Review of Lost Paradise

Review of Lost Paradise by Kathy Marks
Rating *** 1/2

In 1790 a group of disgruntled sailors took control of a ship from their authoritative captain. The captain and his supporters were set adrift in a long boat with minimal supplies. The mutineers then sailed the southern Pacific in search of a safe harbor. A few of the men decided to take refuge on the island of Tahiti. The remaining mutineers took sail again and ended up taking refuge on the small island of Pitcairn. Along with the mutineers were a number of women from Tahiti and also a few male natives. Once they got safely ashore, the mutineers burned the ship. They did so in order to avoid detection from passing ships. But the act also sealed their fate. For better or worse they were now stranded on the island. This is the story of what happened to the descendants of the original mutineers and how it eventually led to a society where the raping of young girls became accepted social behavior.

My best recollection of the story of the Mutiny on the Bounty is from the movie The Bounty starring Mel Gibson and Anthony Hopkins. It's a great movie if you haven't seen it. That movie didn't go into detail about what happened to the men who ended up on Pitcarin island. I vaguely remember there being a few paragraphs superimposed over the end credits describing the chaos that later ensued. I always thought it was a fascinating story. The whole idea of being stranded on a deserted island with a group of beautiful women. The real story of what happened, however, is not so glamorous. Few of the women who went to Pitcarin went along willingly. The Tahiti natives were basically treated as servants and sexual slaves. Eventually the Polynesian men rebelled and in one day a number of the mutineers were killed, including Fletcher Christian. Ten years after setting foot on Pitcarin only one of the original fifteen mutineers remained.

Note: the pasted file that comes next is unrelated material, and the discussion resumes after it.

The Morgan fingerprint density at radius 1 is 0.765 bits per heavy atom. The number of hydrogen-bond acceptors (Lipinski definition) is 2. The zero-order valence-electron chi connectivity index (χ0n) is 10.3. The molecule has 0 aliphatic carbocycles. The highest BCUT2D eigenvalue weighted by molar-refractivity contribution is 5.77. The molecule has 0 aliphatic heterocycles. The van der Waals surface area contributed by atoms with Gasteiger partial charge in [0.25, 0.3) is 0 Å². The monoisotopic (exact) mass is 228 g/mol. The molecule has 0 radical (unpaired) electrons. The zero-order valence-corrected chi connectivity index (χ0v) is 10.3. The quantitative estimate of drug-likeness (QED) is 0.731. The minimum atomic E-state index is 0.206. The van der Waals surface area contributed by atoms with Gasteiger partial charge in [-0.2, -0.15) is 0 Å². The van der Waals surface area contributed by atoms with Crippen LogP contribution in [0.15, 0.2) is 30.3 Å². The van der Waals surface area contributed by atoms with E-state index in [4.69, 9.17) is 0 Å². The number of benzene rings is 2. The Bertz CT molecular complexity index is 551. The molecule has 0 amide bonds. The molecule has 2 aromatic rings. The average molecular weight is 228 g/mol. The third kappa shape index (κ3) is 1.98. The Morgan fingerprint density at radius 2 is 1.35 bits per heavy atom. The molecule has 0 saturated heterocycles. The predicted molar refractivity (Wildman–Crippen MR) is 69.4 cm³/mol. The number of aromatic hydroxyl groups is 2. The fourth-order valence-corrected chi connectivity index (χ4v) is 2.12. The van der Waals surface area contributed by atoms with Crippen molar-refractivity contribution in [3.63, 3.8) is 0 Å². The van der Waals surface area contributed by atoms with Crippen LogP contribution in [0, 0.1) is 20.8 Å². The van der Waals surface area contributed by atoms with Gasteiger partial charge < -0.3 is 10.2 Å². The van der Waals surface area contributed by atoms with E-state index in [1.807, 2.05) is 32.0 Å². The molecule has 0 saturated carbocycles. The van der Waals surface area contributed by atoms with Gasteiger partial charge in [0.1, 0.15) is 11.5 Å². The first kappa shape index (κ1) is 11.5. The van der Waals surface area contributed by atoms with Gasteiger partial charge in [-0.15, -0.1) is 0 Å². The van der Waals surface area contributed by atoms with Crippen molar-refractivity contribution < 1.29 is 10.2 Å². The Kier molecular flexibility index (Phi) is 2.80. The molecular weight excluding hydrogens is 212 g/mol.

This is a true life Lord of The Flies tale. It is a story of what can happen in a closed society where there is no law or social conscience. With a limited supply of women and no real risk of punishment, the men on the island took advantage of their dominance and routinely raped girls as young as nine. It all came to light when one of the victims revealed her story to an outsider who was visiting the island. Thus began a long multi-year process where a number of men were brought to trial for the alleged rapes.

This is an interesting story and the author does a good job of telling it in a fair and balanced manner. She did so under great pressure from the Pitcarin descendants who feel that the whole thing was blown out of proportion. The real strength of this book is in the final few chapters where the author sits back and analyzes what took place from all viewpoints. Here is what the author has to say about the story after the trials have ended:

"It was a social laboratory, but a real one–the site of a unique experiment thrown up by a confluence of historical events. Put fifteen men, twelve women, and a baby on a rock, leave them alone for 200 years, then take off the lid. We already know the results were ugly, but were they inevitable? Would a different set of people, placed in the same circumstances, have acted the same way? Or were there, on Pitcairin, exceptional factors that helped determine this particular outcome?"

The author then goes on to tell several stories of people who found themselves in a similar situation as the mutineers but who did not end up in chaos and abuse.

The story slows a little as the trials drag on, but I would certainly recommend the book. My next book is going to be The Bounty: The True Story of The Mutiny on the Bounty by Caroline Alexander. I want to read more about those first ten years on Pitcarin.

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